Labor shortages, rising expenses and poor performance in the financial markets led to a money-losing year many in the industry would like to forget.
“When you look back at 2022, for a sizable portion for the sector, it’s going to go down again as really one of, if not the worst, operating income years ever,” said Kevin Holloran, senior director at Fitch Ratings. “Some people got better as the year went on … but not everybody.”
Healthcare executives are hoping to see improvement this year, especially as the industry moves out of the COVID-19 pandemic and economic leaders work to slow rampant inflation.
Here are four key takeaways from the latest round of earnings reports.
Labor worries aren’t easing
High labor costs remain a top concern. Birmingham, Alabama-based Encompass Health saw its profits plummet nearly 30% in 2022, driven in part by a 12.5% jump in salaries and wages. The for-profit system did manage a 31% year-over-year decrease in contract labor costs in the fourth quarter.
Contract labor costs began to normalize after peaking earlier in 2022, but for some systems, they picked up again in the fourth quarter due to the “triple-demic” – RSV, flu and COVID-19. Use of traveling providers and their pay rates remained higher than pre-pandemic levels, requiring more work to ease those costs.
Tenet Healthcare Chief Financial Officer Daniel Cancelmi told investors last month the Dallas-based system’s labor expenses peaked in September, and he expects them to continue declining. He said the for-profit system is focused on replacing contract employees “to the greatest extent possible.”
Health systems are seeing more traveling providers return to permanent job options, including with employers they left during the pandemic for higher-paying roles.
But substantial improvement is needed. Labor shortages can create a cascading effect, Holloran noted, where already-strained hospitals cannot discharge patients because of shortages in lower-acuity settings, which creates further financial burden on facilities. Although moving in the right direction, contract labor costs in 2023 are not expected to reset to pre-COVID rates, he said.
Better patient volumes aren’t enough
Patient volumes rebounded, but it often wasn’t enough to cover rising expenses. Altamonte Springs, Florida-based AdventHealth reported an 11% jump in operating expenses for 2022. Mayo Clinic in Rochester, Minnesota, reported a $1.2 billion, or 8.1%, increase in annual expenses.
To cut costs, health systems looked to automation for administrative functions, cutting some jobs as a result, and will likely continue to do so. They also took a harder look at borrowing practices and capital expansion projects, said Rick Kes, healthcare partner at professional services firm RSM.
“I think all of our clients are looking at their expense structure and considering what are they capable of changing,” Kes said.
Other systems chose to consolidate operational structures and remove layers of leadership. Renton, Washington-based Providence, which will release earnings later this month, shrunk its executive team in 2022 and reorganized its seven regional divisions into three.
Kaiser Permanente in Oakland, California, is relocating 10% of the workforce at its regional headquarters in 2024 as part of a larger office consolidation plan to cut costs.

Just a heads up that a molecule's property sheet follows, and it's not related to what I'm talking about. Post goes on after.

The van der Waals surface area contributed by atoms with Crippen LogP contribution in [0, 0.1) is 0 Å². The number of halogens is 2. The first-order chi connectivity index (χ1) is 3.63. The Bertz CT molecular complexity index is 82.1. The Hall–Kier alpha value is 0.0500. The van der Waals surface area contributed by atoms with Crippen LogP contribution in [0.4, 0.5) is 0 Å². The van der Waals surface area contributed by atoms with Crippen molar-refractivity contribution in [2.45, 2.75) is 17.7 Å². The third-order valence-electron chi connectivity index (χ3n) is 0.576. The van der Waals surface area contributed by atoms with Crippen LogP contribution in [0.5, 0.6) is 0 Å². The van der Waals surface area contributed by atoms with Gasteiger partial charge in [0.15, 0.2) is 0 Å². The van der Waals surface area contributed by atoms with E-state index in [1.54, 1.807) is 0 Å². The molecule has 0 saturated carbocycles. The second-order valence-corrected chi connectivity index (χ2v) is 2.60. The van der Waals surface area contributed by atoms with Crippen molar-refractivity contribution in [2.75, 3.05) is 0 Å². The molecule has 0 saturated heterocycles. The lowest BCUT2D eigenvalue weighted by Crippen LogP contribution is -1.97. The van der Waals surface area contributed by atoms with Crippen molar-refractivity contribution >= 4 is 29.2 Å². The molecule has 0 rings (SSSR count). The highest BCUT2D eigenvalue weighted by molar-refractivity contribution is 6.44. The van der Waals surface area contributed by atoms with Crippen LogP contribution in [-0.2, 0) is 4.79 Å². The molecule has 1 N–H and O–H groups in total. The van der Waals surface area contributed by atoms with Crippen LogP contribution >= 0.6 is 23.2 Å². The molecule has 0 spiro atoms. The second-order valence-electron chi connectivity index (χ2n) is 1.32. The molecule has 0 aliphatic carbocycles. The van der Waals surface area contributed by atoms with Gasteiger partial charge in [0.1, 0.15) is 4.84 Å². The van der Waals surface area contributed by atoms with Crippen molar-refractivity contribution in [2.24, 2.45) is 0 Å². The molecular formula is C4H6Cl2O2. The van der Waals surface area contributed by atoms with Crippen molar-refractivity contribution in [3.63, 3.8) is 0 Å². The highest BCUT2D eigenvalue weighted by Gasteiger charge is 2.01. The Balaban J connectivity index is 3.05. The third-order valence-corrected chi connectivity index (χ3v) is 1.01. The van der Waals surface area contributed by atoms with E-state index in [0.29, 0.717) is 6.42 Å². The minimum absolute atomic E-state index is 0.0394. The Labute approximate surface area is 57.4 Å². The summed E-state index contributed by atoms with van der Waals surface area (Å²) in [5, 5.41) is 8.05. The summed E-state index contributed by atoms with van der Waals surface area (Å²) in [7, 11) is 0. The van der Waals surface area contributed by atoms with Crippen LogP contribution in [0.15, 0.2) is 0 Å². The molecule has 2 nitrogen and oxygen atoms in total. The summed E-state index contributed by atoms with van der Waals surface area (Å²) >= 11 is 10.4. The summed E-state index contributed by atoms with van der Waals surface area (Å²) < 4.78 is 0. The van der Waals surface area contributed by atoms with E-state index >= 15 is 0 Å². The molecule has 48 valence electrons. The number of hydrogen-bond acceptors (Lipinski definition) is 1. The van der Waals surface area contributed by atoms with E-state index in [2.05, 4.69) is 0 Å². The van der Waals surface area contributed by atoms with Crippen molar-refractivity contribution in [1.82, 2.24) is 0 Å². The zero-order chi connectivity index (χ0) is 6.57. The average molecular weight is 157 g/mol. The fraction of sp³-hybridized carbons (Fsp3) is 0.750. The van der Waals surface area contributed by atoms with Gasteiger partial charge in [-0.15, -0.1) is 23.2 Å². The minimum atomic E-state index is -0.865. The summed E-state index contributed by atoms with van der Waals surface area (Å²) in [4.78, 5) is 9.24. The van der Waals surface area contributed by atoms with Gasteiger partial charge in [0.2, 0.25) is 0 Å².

Investments added to the pain
Performance in the financial markets was generally poor and did more than dent the bottom line. The S&P 500 dropped by more than 15% in 2022–causing problems for organizations invested in stocks and bonds.
Health systems typically saw higher losses if they invested heavily in equities, a riskier investment option, Holloran said. He said he views the recent losses as more of a market reset after the unusually high gains in 2021.
Kaiser Permanente suffered a $3.2 billion loss on investments, a big contributor to the overall $4.5 billion net loss it posted in 2022. Mayo Clinic saw a $747 million decrease in cash and investments for 2022, most of which stemmed from the investment side.
Some health systems saw improvement in investment performance in the last three months of 2022, which bodes well for this year. During the year’s final quarter, more than $400 million in investment-related gains bolstered Boston-based Mass General Brigham’s net income while Chicago-based CommonSpirit Health said it got a $719 million boost.
Assets are being re-evaluated
Hospitals and health systems were forced to re-evaluate where their money goes, directing it to services that produce the most revenue and divesting the assets that don’t.
“No one wants to say that COVID is behind us, but we’re certainly in a much different situation today than we were a year, and certainly two years ago,” said Doug Anning, a shareholder at law firm Polsinelli.
One example is Tenet’s ongoing investments into ambulatory surgery centers through subsidiary United Surgical Partners International. CEO Dr. Saum Sutaria said on a February investor call that the company plans to invest $250 million in the space each year, referring to it as a “sustained and far-reaching tailwind.”
Sam Hazen, CEO of Nashville, Tennessee-based HCA Healthcare, told investors in January the system is seeing few opportunities in the hospital space, as it continues to shave off those facilities. In October, LCMC Health agreed to buy three of HCA’s Louisiana hospitals for $150 million.
Community Health Systems in Franklin, Tennessee, said this week it is selling off two North Carolina hospitals to Novant Health, one of that state’s largest providers, in a $320 million deal.
Anning said mergers and acquisitions deals among his client base have not slowed as hospitals seek new ways to bring in revenue. He said the transactions are typically strategic ones based on a client’s need, not a deal to grow for growth’s sake.